How can you get a dog to stay in a yard without an electric fence?


An upstate New York woman was charged with animal cruelty in June when neighbors found that the prongs of a shock collar, the kind to be used with an electric fence, had become permanently embedded in her pitbull’s neck.

Electric fence systems are probably the most popular kind of dog shock collars on the market today.  A few beeps warn the dog as it approaches the boundaries of the lawn; if he passes that certain boundary, he gets a shock.

If you have this kind of fence, you probably justify it by saying that otherwise your dog would run into the street. Well you know what else would keep him from running into the street? An actual fence. Or a leash. Or a great recall cue and an ironclad policy that outdoor time is never unsupervised.

Dogs live in a human-dominated world; we bring them into our homes and yards and then punish them when they attempt escape. We justify this by saying that they may get hit by a car. Cars being weapons of our own making that we operate while texting. Makes us seem like some pretty sick mothershuckers.

I’m a city girl, and Amos is usually on a leash when there are cars around. Most city dog owners I know fall into the same category. Still, I’m pretty sure that my country and suburban brethren can figure out how to use their brains to solve this problem, rather than electricity.

This weekend I attended a reunion of Karen Pryor Academy grads hosted by my training mentor Steve Benjamin at his home near Binghamton, NY. Dogs there ran off leash like crazy things, round and round the pond on his fourteen acres. Amos raced golden retrievers for sticks thrown in the water. Some dogs stayed on leashes and laps. And the dogs that were running around had some of the best recall cues that you’ll ever see, thanks to the fact that each of them lives with a dog trainer.

Steve, a former FBI man turned animal whisperer/race car driver, is an incredible dog trainer (he is pictured at left in a drawing my classmates and I commissioned my dad to do of him upon our graduation). The Karen Pryor was at our little reunion and mentioned during her talk that Steve had written an excellent guide on how to train your dog to stay in an enclosed area without negative reinforcement or punishment of any kind. In this thorough article, he demonstrates how teaching your dog to touch the end of his nose to a stick is the first step to a training process that can help ensure your dog never becomes roadkill.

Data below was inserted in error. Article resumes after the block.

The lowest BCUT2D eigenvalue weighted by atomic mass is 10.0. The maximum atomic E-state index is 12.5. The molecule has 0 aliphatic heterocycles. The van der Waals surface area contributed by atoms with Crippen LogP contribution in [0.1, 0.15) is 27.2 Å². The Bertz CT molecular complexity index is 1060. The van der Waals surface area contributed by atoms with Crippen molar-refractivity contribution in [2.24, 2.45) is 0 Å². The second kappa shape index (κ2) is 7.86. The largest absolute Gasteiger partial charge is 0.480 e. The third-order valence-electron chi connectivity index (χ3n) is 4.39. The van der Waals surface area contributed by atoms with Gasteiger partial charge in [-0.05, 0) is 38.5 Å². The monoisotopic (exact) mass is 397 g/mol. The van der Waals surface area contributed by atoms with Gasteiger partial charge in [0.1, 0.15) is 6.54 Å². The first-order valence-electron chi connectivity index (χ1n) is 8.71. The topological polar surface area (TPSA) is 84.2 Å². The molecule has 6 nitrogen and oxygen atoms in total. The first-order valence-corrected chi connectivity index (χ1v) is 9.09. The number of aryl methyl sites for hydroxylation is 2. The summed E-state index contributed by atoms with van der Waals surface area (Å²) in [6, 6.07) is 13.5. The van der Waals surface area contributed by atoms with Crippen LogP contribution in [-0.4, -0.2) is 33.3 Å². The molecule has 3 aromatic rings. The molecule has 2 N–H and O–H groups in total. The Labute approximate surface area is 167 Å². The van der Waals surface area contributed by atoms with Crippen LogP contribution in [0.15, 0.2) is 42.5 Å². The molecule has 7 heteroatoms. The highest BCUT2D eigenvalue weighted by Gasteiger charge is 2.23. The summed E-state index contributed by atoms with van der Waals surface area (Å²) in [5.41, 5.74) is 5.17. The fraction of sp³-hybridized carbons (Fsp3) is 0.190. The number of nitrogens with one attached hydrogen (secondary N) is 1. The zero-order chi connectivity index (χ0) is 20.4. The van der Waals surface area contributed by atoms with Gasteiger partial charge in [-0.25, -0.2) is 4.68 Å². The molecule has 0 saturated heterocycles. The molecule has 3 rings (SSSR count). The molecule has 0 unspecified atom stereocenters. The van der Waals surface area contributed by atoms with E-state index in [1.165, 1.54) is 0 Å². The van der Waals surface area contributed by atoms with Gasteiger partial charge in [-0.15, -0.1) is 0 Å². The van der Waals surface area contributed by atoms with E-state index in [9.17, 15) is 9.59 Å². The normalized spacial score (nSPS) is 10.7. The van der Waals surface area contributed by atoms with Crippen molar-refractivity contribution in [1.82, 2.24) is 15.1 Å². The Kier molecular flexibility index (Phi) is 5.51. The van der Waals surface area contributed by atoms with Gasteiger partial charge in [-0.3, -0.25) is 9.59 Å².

3 Responses

  1. Eryka Kahunanui

    August 3, 2011 7:52 pm

    Hi Anna! I met you (and Amos) this weekend at the KPA reunion. What a blast! My boy was the lanky hound, Kuna, running like there was no tomorrow. 🙂 And, we’re proud to say that every time we called him, despite the distraction of other dogs chasing him, he came running. This was all done from +R training NOT +P 🙂

  2. Maureen Brown

    August 4, 2011 2:12 am

    Anna, we had so much fun at the KPA reunion! My daughter found a friend in you and is in love with Amos.  I really enjoyed seeing the large number of dogs  (does anybody have an official number? Nearly twenty maybe?) Most of them meeting for the first time,  running and playing and coming when called.  I witnessed no big disagreements between any of them.  Good socialization and positive training made all the difference. 

    • Anna Jane Grossman

      August 5, 2011 1:38 am

       Hi Maureen– It really was an idyllic weekend, wasn’t it? It was only over to quickly. I was so glad to meet Colleen and Cassidy. I hope to get to talk to you all of you more soon. I took a cute video of the girls–will forward it to you when I edit it (although I promised Cassidy I wouldn’t post it!). Best, Anna Jane


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